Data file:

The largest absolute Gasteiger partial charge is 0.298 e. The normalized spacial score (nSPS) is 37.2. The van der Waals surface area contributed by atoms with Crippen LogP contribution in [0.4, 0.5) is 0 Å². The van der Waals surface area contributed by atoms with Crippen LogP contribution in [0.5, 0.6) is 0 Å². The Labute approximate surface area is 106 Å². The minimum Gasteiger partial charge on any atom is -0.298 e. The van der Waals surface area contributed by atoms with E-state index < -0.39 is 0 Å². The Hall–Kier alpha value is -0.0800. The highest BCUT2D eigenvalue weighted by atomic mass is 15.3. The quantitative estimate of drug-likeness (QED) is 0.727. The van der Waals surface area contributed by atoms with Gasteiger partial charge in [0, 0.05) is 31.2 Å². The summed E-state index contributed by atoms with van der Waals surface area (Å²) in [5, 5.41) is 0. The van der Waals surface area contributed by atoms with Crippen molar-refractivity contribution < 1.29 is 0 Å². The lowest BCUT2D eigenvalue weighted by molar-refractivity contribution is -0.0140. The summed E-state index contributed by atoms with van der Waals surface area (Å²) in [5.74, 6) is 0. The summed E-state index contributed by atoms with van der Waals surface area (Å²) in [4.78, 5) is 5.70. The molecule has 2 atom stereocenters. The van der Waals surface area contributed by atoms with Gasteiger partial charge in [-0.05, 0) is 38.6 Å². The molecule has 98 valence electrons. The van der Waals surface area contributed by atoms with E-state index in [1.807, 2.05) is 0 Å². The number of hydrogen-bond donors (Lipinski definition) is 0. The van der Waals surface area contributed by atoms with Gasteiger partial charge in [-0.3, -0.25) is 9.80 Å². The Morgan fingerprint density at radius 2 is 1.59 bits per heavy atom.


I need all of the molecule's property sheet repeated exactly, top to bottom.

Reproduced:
The largest absolute Gasteiger partial charge is 0.298 e. The normalized spacial score (nSPS) is 37.2. The van der Waals surface area contributed by atoms with Crippen LogP contribution in [0.4, 0.5) is 0 Å². The van der Waals surface area contributed by atoms with Crippen LogP contribution in [0.5, 0.6) is 0 Å². The Labute approximate surface area is 106 Å². The minimum Gasteiger partial charge on any atom is -0.298 e. The van der Waals surface area contributed by atoms with E-state index < -0.39 is 0 Å². The Hall–Kier alpha value is -0.0800. The highest BCUT2D eigenvalue weighted by atomic mass is 15.3. The quantitative estimate of drug-likeness (QED) is 0.727. The van der Waals surface area contributed by atoms with Gasteiger partial charge in [0, 0.05) is 31.2 Å². The summed E-state index contributed by atoms with van der Waals surface area (Å²) in [5, 5.41) is 0. The van der Waals surface area contributed by atoms with Crippen molar-refractivity contribution < 1.29 is 0 Å². The lowest BCUT2D eigenvalue weighted by molar-refractivity contribution is -0.0140. The summed E-state index contributed by atoms with van der Waals surface area (Å²) in [5.74, 6) is 0. The summed E-state index contributed by atoms with van der Waals surface area (Å²) in [4.78, 5) is 5.70. The molecule has 2 atom stereocenters. The van der Waals surface area contributed by atoms with Gasteiger partial charge in [-0.05, 0) is 38.6 Å². The molecule has 98 valence electrons. The van der Waals surface area contributed by atoms with E-state index in [1.807, 2.05) is 0 Å². The number of hydrogen-bond donors (Lipinski definition) is 0. The van der Waals surface area contributed by atoms with Gasteiger partial charge in [-0.3, -0.25) is 9.80 Å². The Morgan fingerprint density at radius 2 is 1.59 bits per heavy atom.